Filling order of idea canvas
If a problem is not properly understood from the start, it can lead to the whole project failing. To avoid investing a lot of time, effort and financial resources in building the wrong product, it is absolutely vital to understand the problem first. Clearly define the problems in this area.
To consider: How does the problem relate to social, environmental and/or economic sustainability?
1B Existing alternatives
There might already be a solution for the problem you are tackling. It’s good to benchmark against other solutions, and see what can be done better.
To consider: Are there alternative solutions that are looking at this problem from a lifecycle sustainability or circular economy perspective?
2 Customer segments
Who are the most important customers we are creating value for. List your target users for this solution: there can be many different users who are equally important, or just one group of users.
To consider: Are there target users that are especially interested in the sustainability value? Are there stake-holder groups that have a significant positive or negative influence on sustainability?
2B Early adopters
List the characteristics of your ideal customer/user with whom you can test your solution.
3 Unique value proposition
The job of a UVP is to capture a customer’s attention. Keep this to one sentence. It’s not a list of features but something that gives value to the user’s “jobs to be done”. You can start with “I believe that this solution would …”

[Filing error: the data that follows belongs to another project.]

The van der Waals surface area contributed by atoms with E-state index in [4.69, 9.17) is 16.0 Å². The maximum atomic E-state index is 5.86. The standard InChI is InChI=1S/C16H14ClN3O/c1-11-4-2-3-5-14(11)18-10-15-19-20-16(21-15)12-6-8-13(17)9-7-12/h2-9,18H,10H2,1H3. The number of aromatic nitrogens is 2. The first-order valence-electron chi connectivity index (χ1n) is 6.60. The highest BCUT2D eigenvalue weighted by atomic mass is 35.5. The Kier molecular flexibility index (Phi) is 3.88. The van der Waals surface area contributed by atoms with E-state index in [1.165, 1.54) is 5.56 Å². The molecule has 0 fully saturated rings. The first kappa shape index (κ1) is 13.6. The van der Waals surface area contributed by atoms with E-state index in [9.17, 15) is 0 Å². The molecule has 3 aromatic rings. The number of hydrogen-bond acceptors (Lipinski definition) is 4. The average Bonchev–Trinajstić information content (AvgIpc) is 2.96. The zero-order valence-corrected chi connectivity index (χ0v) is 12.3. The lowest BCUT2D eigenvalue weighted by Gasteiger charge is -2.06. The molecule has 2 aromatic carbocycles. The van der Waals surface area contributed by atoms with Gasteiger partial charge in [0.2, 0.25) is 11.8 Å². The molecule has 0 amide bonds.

To consider: How could the value proposition be enhanced by considering a lifecycle or circular economy approach?
Once the problem has been studied and stated, it’s time to find the best possible solution. You should really crystalize the solution for the 1-3 key problems you have stated.
To consider: Will the solution create environmental or social value? Will the solution have any negative/positive environmental, social or economic impacts or externalities? Are there possible rebound effects? Is the solution aligned with the purpose of ‘enabling sustainable societies’? Will the solution consider a lifecycle or circular economy approach? Is this solution future-proof with regards to legislation and regulations?
Who are the key partners and suppliers and their activities and capabilities. The partners we need to create this solution and their competencies.
To consider: Do the partners and suppliers share the same sustainability values and commitments?
6 Where is the money
Describe how the money would come back. This category is for thinking about how to get money back. It can be income, savings or maybe avoiding future costs by minimizing risk. You should think about the current costs of the problem – does your solution make the situation somehow better? The goal is to see if you have an actual business case. Not all revenue is monetary, it can also be e.g. about saving time or avoiding injuries.
To consider: Would customers be willing to pay a premium for a sustainable solution? Are there environmental or social risks and/or costs that the solution is minimising now or in the future? Will this enhance brand value?
List the investments needed to implement and maintain the solution. This category lists all the costs of developing this solution and maintaining it in the future. You probably need people to make the solution happen, and there can also be partner costs or tool and data costs, and so on. Everything depends on your solution.
To consider: What types of environmental or social costs could this have? Will there be future costs due to changes in legislation (e.g. carbon tax)?
7 Competitive advantage
Define what you see in this co-creation as a benefit. A competitive advantage is something that can’t be easily copied or bought. The competitive advantage will serve as a kind of protection for your company against imitators once your solution becomes a success.
To consider: What competitive advantage does this give the customer in their market? Will the customer’s brand value increase towards their stakeholders?
8 Roadmap / Next steps
List high level timeline and concrete next steps where to start. Define the time schedule; what kind of time frame is foreseen.